Signs, Signs, Everywhere There's Signs!

What happens after the end of the transaction when the sign is still there


 Cori Lamont  |    May 07, 2014
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When a listing company lists a property for sale with the seller, the preprinted listing contract offers an opportunity for the broker to discuss his or her marketing of the property (lines 15-22 of the WB-1 Residential Listing Contract ‚Äď Exclusive Right to Sell) as well as the seller‚Äôs cooperation with marketing efforts on lines 74-80 of the WB-1.

One of the most commonly used advertising tools for all of real estate is signage. Unless the seller has a specific distaste for signage, or other limitations exist such as condominium rules that disallow posted sale signs by real estate companies, a universally understood commitment to advertising a property is that a sign will be placed on the owner’s property. 

The WRA has recently fielded several questions about what to do when a buyer is upset that the listing company’s sign is still in the yard after the closing. Sometimes this phone call comes to the WRA hours after the closing, a week after closing, or on occasion, even months after the closing. 

In some instances, new buyers have patiently allowed the listing company extra time to either remove the sign or make arrangements for a third-party company to remove the sign, while other buyers have become less tolerant of the listing broker’s sign being in the yard after closing. 

A lawn sign must be removed when the listing contract expires at closing. After closing, the listing broker’s permission from the seller to advertise by posting a lawn sign is no longer effective because the property is now owned by the buyer. 

Historically, the Department of Safety and Professional Services (DSPS) has recognized the importance of having the ‚Äúsold‚ÄĚ sign on the property as an advertising tool for brokers, and as a matter of policy, permits brokers to have a sold sign on the property for a reasonable number of days following the closing if the broker obtains the permission of the buyer/new owner. While it is unclear what would happen if the buyer filed a complaint against the listing broker for having the sign on the property after closing and the listing broker did not have the buyer‚Äôs permission, it is likely that the DSPS outcome will depend on how much time has passed after the closing of the transaction.¬†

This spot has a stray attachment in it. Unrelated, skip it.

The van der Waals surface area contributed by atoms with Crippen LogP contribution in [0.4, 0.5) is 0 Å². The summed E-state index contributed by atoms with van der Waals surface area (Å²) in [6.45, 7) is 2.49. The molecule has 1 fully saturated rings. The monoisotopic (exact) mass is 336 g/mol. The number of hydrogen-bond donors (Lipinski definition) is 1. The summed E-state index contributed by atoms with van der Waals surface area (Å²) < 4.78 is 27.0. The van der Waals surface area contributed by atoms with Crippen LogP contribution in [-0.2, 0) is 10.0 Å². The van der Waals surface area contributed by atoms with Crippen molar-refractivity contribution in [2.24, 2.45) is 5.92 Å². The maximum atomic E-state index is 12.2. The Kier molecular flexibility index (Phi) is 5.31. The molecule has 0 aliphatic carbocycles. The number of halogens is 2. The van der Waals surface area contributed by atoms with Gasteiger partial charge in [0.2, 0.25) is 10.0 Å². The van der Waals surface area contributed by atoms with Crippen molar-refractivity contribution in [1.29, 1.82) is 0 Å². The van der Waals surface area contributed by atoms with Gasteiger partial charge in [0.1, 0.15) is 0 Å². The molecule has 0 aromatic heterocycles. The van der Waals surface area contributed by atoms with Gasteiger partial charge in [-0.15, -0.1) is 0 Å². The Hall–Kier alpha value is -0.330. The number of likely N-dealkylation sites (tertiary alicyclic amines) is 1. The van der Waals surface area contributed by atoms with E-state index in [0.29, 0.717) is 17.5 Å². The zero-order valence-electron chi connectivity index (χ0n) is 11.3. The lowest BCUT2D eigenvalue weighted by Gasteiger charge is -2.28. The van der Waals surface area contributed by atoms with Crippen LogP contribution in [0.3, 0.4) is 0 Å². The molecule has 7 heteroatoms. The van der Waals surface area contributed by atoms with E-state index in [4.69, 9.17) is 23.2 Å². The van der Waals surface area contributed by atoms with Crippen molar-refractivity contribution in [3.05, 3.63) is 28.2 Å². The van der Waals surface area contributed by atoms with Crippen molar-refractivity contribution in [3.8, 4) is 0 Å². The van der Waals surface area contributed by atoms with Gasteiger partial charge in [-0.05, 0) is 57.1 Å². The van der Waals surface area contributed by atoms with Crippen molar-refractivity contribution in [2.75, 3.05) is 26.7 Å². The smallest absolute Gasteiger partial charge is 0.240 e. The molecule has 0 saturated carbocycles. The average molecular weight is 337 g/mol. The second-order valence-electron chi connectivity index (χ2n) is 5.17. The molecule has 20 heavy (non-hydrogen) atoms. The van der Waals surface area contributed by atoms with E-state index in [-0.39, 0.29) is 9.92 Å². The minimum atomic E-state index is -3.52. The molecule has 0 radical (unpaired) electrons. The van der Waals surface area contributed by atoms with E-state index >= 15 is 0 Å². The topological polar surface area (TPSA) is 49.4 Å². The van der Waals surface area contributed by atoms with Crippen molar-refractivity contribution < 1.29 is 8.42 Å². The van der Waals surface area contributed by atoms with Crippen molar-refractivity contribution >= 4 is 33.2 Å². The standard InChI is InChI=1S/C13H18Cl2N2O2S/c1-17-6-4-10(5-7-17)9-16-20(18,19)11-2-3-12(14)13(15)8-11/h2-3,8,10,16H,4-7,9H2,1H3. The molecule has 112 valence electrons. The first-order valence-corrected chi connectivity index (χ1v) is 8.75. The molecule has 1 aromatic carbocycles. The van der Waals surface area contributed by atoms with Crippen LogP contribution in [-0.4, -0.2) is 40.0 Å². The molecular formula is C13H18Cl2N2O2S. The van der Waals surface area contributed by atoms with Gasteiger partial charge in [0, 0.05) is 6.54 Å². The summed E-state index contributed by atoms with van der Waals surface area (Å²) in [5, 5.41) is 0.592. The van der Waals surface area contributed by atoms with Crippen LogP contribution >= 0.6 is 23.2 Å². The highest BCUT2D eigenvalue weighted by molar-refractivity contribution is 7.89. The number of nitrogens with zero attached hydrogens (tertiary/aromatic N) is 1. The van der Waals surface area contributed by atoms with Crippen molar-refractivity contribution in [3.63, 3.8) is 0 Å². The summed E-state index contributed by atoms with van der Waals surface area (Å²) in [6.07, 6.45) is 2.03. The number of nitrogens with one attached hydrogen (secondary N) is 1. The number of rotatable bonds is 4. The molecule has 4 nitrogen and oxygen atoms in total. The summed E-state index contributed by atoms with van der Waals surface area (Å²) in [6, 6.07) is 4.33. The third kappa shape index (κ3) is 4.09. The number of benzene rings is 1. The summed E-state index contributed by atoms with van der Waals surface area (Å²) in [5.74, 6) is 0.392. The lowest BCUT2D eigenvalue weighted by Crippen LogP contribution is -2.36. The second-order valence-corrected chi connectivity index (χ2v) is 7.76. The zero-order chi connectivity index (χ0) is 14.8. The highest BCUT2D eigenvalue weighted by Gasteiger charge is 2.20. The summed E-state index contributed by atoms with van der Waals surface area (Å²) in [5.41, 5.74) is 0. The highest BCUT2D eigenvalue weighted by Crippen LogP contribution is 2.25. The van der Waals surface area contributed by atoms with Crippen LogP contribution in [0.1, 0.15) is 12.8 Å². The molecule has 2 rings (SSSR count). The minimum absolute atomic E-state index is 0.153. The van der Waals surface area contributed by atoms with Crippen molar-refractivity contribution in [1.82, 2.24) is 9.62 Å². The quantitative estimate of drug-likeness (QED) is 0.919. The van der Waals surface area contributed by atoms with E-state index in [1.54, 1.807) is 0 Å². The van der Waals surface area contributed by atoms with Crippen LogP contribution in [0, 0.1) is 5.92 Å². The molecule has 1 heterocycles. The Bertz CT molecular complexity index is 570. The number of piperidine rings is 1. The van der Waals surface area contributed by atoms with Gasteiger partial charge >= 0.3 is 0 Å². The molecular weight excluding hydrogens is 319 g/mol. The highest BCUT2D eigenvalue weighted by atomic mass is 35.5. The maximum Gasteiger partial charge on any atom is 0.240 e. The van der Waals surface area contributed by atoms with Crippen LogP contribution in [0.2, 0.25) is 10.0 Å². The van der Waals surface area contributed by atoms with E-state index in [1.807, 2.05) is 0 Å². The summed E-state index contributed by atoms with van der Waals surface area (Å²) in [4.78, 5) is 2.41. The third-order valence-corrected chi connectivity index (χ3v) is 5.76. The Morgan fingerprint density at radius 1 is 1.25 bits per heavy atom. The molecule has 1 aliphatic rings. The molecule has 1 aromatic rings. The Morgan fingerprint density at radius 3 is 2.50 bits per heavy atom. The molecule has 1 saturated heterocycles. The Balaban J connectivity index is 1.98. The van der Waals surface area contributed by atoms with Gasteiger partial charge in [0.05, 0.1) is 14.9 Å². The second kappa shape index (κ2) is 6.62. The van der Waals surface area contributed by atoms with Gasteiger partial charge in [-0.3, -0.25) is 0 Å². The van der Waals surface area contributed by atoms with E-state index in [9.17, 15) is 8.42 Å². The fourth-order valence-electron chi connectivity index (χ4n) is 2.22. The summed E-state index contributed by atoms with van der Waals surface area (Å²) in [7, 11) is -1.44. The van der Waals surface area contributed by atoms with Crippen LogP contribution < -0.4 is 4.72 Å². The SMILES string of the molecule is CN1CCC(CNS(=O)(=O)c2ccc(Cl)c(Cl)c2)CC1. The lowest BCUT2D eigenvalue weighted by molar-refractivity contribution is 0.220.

Some buyers immediately want the sign removed while others will allow the listing broker a reasonable amount of time to remove the sign. During recent discussions with listing brokers, the buyers have argued that after closing, the sign no longer belongs to the listing company, but rather at the closing, the sign became the buyer’s property. 

The buyer‚Äôs attempt to claim ownership of the listing broker‚Äôs sign may be thwarted because the listing contract is with the seller ‚ÄĒ not the buyer. Therefore the seller did not have the legal authority to sell the listing broker‚Äôs sign. The listing broker should proceed with care though, before stepping foot on the property to retrieve the sign or sending a third-party company to remove the sign. The buyer could attempt to argue that the listing company and/or the third party is trespassing if either goes on to the property to remove the sign.¬†

Due to administrative code and the Code of Ethics, the listing broker should be motivated to quickly remove the sign after closing. The relevant rule and article of the Code of Ethics are provided below.
Wis. Admin. Code § REEB 24.04(1) provides, "Licensees shall not advertise in a manner which is false, deceptive, or misleading."
Article 12 of the Code of Ethics provides, in part, "REALTORS¬ģ shall be careful at all times to present a true picture in their advertising and representations to the public."¬†

This is a delicate situation. Hopefully everyone can take care to be level-minded and not encourage further discord relating to the existence of the sign after closing but can work together to resolve the issue in a friendly and expedited manner. 

If you are the broker who represented or worked with a buyer during a transaction, and the buyer is not open to working out an agreement for the listing broker to remove the sign from the property, encourage your buyer to speak with legal counsel before the buyer takes action in physically removing or altering the sign. For example, buyers who cut down the sign or take the sign out of the ground and throw it away could be held responsible for damage to the sign, if the listing broker successfully argues that the buyer did not gain ownership of the sign during the closing of the real estate transaction. If the buyers makes any representation that they are going to take the matter into their own hands, encourage them to try and work it out with the listing broker and/or suggest that they call an attorney. Help them see the benefit of working out a resolution regarding the sign. Don't assist them in being adversarial.

Cori Lamont is Director of Regulatory Affairs for the WRA.

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